Walker Bridge Replacement in the West Block of Grasslands National Park

Parks Canada Agency (PCA) proposes to replace the existing Walker bridge over the Frenchman River in the West Block of Grasslands National Park, which is a key access point for park staff, visitors, locals and stakeholders. The existing bridge often experiences ice damage and flooding, which impedes access and requires frequent repairs. The bridge is at the end of its service life and repair is no longer a viable option. The new bridge will be built to withstand 1:50 year flood events and meet provincial hydraulic capacity requirements. Because the grade raise required to achieve this design will interfere with the agricultural operation and houses beside the bridge, the new bridge will be built 120 m west of the existing bridge. Work will include building a new bridge while access is maintained with the old bridge, constructing roughly 500 m of road to connect the new bridge to the existing road, and deconstructing the old bridge. The area around the old bridge and the old road accesses will be reclaimed (roughly 200 m). This project will occur in or near critical habitat for species at risk, including the greater sage-grouse and the loggerhead shrike. The area is part of an active agricultural operation and yard site. Work is planned for 2023/2024. This project will be assessed using a Basic Impact Assessment.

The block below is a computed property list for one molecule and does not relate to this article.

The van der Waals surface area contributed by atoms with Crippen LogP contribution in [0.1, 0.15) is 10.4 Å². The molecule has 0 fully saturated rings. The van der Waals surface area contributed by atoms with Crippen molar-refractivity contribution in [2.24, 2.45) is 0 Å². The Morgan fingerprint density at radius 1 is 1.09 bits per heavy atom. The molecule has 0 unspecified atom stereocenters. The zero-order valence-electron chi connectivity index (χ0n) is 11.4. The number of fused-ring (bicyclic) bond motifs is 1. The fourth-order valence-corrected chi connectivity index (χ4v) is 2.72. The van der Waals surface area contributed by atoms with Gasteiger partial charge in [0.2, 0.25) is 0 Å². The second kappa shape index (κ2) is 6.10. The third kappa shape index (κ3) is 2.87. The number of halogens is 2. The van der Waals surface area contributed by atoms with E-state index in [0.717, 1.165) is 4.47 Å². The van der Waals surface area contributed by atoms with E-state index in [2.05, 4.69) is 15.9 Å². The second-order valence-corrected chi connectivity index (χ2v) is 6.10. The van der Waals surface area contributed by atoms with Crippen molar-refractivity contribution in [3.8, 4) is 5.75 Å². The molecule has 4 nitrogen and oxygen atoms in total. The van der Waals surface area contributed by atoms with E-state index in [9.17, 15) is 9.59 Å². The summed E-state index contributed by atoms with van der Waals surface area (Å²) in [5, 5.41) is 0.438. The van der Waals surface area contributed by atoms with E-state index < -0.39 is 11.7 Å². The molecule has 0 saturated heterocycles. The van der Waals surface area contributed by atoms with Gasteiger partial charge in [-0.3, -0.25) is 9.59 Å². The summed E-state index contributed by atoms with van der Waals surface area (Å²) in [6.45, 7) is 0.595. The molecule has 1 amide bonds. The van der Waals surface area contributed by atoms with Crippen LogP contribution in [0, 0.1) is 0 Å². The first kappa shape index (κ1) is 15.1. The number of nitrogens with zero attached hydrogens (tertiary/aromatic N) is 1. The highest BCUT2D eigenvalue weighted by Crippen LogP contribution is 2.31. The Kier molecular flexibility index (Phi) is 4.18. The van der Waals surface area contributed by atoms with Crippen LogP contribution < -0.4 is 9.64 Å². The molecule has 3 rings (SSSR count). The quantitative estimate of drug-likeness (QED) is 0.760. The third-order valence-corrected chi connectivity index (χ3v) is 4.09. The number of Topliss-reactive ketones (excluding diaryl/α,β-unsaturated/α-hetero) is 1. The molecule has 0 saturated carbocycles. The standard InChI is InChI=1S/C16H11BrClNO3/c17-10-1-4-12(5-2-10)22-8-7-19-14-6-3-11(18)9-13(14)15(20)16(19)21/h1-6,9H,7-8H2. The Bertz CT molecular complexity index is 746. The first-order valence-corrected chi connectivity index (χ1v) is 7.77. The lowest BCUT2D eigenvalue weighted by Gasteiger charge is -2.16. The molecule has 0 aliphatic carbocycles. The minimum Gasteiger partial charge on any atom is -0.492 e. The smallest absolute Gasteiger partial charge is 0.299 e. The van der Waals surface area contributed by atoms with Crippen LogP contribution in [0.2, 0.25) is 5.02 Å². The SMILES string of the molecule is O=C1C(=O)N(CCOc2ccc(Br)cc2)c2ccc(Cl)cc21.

Latest update

May 02, 2023 - The assessment decision statement has been issued to the proponent.



Grasslands National Park
P.O. Box 150
Val Marie, Saskatchewan S0N 2T0
Telephone: 306-298-2257 or 1-888-773-8888
Email: infopnprairies-grasslandsnpinfo@pc.gc.ca

  • Location

    • Grasslands National Park of Canada (Saskatchewan)
  • Nature of Activity

    • Bridges
  • Assessment Status

  • Start Date

  • Proponent

    Parks Canada
  • Authorities

    • Parks Canada Agency
    • Transport Canada
  • Assessment Type

    Project on federal lands
  • Reference Number


This map is for illustrative purposes. The markers represent the approximate locations based on available data. More than one marker may be identified for a given assessment.


Nearby assessments

...within 200 kilometres
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